Let's talk about decolonising and decarbonising education
ecently, our Responsible Futures programme hosted a webinar led by De Montfort University on "Decolonising DMU." At the event, students and staff shared their experiences, insight and learnings from their whole-institution approach to decolonising and decarbonising.
In late January, one of the Responsible Futures Host Partnerships, De Montfort University and DMU Student Union, delivered a webinar sharing their experience of the emergence of a high-profile institution-wide decolonising project (‘Decolonising DMU’), which is one of few such HE initiatives that addresses not just racial inequalities in degree outcomes and the contents of the taught curriculum, but also the activities and culture of the institution as a whole.
But what does decolonising and decarbonising education mean?
“Decolonising education is often understood as the process in which we rethink, reframe and reconstruct the curricula and research that preserve the Europe-centred, colonial lens. It should not be mistaken for ‘diversification,’ as diversity can still exist within this western bias. Decolonisation goes further and deeper in challenging the institutional hierarchy and monopoly on knowledge, moving out of a western framework.”
-Sofia Akel, Race Equity Specialist, Education Activist, Researcher and Lecturer (Each Other, 2020)
“Decarbonising our education system means transforming how and what we learn so that education sufficiently addresses and prepares students for the climate crisis and ecological emergency. That means our curricula must equip students with the knowledge, skills, attributes, and values to tackle the reformation of our currently carbon intense economic system. Furthermore, it means thinking critically and challenging the influence of corporations like fossil fuel companies in our research, funding, and sponsorship.”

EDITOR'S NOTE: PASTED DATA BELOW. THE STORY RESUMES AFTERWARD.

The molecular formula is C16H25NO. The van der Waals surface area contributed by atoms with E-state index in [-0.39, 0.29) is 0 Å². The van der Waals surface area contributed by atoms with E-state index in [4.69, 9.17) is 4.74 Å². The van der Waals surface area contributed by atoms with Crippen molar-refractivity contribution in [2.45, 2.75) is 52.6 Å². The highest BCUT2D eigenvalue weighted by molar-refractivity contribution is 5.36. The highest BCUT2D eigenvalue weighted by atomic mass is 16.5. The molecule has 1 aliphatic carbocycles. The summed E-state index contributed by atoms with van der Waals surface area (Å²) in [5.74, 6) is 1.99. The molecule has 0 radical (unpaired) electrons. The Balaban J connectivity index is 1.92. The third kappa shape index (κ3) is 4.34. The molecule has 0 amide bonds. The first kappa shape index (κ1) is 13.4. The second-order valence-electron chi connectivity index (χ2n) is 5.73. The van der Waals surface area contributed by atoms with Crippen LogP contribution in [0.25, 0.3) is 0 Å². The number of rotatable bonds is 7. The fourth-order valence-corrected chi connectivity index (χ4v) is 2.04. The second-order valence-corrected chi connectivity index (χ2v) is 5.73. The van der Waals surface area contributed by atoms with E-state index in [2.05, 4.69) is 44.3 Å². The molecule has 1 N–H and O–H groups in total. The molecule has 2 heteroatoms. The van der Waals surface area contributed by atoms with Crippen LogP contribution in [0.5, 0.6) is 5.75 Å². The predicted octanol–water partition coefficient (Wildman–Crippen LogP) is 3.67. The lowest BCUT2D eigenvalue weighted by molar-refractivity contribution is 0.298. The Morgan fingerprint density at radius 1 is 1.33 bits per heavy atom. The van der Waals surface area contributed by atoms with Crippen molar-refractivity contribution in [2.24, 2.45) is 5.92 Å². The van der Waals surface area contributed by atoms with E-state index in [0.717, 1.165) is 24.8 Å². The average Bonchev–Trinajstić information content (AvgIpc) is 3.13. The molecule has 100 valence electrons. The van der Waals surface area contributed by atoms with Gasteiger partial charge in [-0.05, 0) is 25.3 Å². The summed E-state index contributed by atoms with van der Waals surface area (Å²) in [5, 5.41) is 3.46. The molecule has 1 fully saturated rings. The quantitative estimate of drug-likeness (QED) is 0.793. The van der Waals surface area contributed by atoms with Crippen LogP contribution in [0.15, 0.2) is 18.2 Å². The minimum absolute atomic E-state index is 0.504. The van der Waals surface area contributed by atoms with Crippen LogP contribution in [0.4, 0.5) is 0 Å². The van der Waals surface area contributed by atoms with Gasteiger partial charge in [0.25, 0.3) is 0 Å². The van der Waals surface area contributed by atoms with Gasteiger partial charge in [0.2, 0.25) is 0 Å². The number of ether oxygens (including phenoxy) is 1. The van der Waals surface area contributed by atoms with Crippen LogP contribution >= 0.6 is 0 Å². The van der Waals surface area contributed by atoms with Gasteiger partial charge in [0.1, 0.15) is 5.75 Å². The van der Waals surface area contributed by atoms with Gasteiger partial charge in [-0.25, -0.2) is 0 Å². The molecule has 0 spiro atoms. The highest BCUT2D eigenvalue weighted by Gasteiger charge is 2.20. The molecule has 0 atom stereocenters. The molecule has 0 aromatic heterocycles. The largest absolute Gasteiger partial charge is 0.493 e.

- SOS-UK, 2020
How are these two concepts linked and how did we get here? Why do we need to begin the process of both decolonising and decarbonising?
Through the historic process of colonialism (i.e. physically taking control of other countries) and imperialism (imposing western political and economic systems on non-western countries), Britain’s economic and political systems have been replicated globally, but to the benefit of a small minority of people, mainly from the Global North. These economic and political systems have contributed great to the climate crisis as they are centered on indefinite resource extraction and growth and carbon-intensive production models.
Although everyone will be affected by the impacts of the climate crisis, it is those in low to middle income countries (which are often formerly colonised countries) women from these countries, Indigenous communities and Black and brown communities in the UK and globally who are far more likely to be impacted disproportionately. A large part of this is due to the historic imprint of colonialism whereby Britain, and many other Western countries, stole resources, massacred populations, stole land and disrupted Indigenous practices and knowledge exchange, consequently stunting those countries' economic capacities and limiting their response to the climate crisis the West predominantly made.